The USPTO clarifies that applications for trademarks that involve CBD filed before December 20, 2018 will be refused, but if they amend the filing date to after that date, the registration will be examined. Below is a direct quote from their examination guide clarifying this:
For applications filed before December 20, 2018 that identify goods encompassing CBD or other cannabis products, registration will be refused due to the unlawful use or lack of bona fide intent to use in lawful commerce under the CSA. Such applications did not have a valid basis to support registration at the time of filing because the goods violated federal law. However, because of the enactment of the 2018 Farm Bill, the goods are now potentially lawful if they are derived from “hemp” (i.e., contain less than 0.3% THC). Therefore, the examining attorney will provide such applicants the option of amending the filing date and filing basis of the application to overcome the CSA as a ground of refusal.
Under the Federal Food Drug and Cosmetic Act (FDCA), using a drug in a food or dietary supplement that is currently undergoing clinical trials is illegal (as is the case here- see Epidiolex for an example of CBD being used as an active ingredient in an FDA-approved clinical trial). According to the USPTO, this means that “registration of marks for foods, beverages, dietary supplements, or pet treats containing CBD will still be refused as unlawful under the FDCA, even if derived from hemp, as such goods may not be introduced lawfully into interstate commerce.”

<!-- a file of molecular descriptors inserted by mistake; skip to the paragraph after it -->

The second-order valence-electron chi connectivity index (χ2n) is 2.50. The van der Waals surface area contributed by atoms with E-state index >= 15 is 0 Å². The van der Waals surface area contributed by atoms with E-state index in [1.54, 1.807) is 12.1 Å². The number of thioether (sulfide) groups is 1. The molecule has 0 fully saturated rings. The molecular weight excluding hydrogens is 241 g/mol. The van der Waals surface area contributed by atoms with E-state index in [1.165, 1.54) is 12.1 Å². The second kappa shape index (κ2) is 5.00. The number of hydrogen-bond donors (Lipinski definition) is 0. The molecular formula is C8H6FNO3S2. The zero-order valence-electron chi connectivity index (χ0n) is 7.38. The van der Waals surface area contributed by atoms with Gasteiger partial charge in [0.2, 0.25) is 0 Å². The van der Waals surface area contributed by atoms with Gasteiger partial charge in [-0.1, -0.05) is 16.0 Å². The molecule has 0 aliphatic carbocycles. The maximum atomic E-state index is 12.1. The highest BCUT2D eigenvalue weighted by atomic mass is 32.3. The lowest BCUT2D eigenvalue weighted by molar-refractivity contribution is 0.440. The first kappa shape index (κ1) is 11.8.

Regarding trademarks for services involving “cannabis and cannabis production,” the USPTO also issued guidance. This section of the Examination Guide pertains to companies applying for a trademark that fall in the category of ancillary services, such as growing supply companies, lighting, nutrients, pest control and packaging, among other service providers. Basically, this section boils down to the same distinction the Farm Bill made between hemp and other varieties of cannabis. An applicant for a trademark needs to make clear their identification of services offered as involving cannabis containing less than 0.3% THC.
Two bags are sitting on the table in front of you. The first bag contains legal hemp. The second one contains illegal marijuana. Can you tell which is which? Neither can state troopers at a traffic stop.
On January 24, 2019, Dennis Palamarchu, an interstate truck driver, had 6,700 pounds of hemp in his rig. Mr. Palamarchu had picked up the load at Boones Ferry Berry Farms in Hubbard, Oregon. Before he reached his destination at Big Sky Scientific, LLC (“Big Sky”) in Aurora, Colorado, the Idaho State Police stopped him on I-84, outside of Boise. Mr. Palamarchu indicated that he was hauling hemp. He did not try to run or escape, and he never tried to dispose of the load. The bill of lading showed that the shipment consisted of approximately 7,000 pounds of hemp. The Idaho State Police arrested Mr. Palamarchu for felony trafficking in marijuana.
Around the same time, Pawhuska police in Oklahoma seized over 17,000 pounds of hemp on its way from Kentucky to Colorado. The cargo was valued at about $850,000. A spokesman for the Oklahoma Bureau of Narcotics and Dangerous Drugs Control said, “We don’t know if it is marijuana. We don’t know if it is hemp.”